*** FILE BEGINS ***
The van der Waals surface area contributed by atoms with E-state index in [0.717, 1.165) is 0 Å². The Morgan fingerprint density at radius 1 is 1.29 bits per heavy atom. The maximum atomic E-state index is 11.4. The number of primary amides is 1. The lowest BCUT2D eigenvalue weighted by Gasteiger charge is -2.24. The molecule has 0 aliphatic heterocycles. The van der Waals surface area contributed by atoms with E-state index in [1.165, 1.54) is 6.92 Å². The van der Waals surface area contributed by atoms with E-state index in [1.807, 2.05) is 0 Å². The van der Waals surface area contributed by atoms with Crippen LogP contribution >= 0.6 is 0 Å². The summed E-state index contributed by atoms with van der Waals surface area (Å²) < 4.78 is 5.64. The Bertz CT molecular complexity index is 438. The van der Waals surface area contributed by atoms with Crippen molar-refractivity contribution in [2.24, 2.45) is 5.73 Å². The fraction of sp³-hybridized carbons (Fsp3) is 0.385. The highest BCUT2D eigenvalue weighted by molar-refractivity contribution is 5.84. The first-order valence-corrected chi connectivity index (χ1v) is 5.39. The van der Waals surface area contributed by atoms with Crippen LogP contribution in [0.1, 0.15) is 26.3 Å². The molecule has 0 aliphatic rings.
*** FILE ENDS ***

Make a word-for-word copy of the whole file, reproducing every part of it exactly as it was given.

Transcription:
The van der Waals surface area contributed by atoms with E-state index in [0.717, 1.165) is 0 Å². The Morgan fingerprint density at radius 1 is 1.29 bits per heavy atom. The maximum atomic E-state index is 11.4. The number of primary amides is 1. The lowest BCUT2D eigenvalue weighted by Gasteiger charge is -2.24. The molecule has 0 aliphatic heterocycles. The van der Waals surface area contributed by atoms with E-state index in [1.165, 1.54) is 6.92 Å². The van der Waals surface area contributed by atoms with E-state index in [1.807, 2.05) is 0 Å². The van der Waals surface area contributed by atoms with Crippen LogP contribution >= 0.6 is 0 Å². The summed E-state index contributed by atoms with van der Waals surface area (Å²) < 4.78 is 5.64. The Bertz CT molecular complexity index is 438. The van der Waals surface area contributed by atoms with Crippen molar-refractivity contribution in [2.24, 2.45) is 5.73 Å². The fraction of sp³-hybridized carbons (Fsp3) is 0.385. The highest BCUT2D eigenvalue weighted by molar-refractivity contribution is 5.84. The first-order valence-corrected chi connectivity index (χ1v) is 5.39. The van der Waals surface area contributed by atoms with Crippen LogP contribution in [0.1, 0.15) is 26.3 Å². The molecule has 0 aliphatic rings.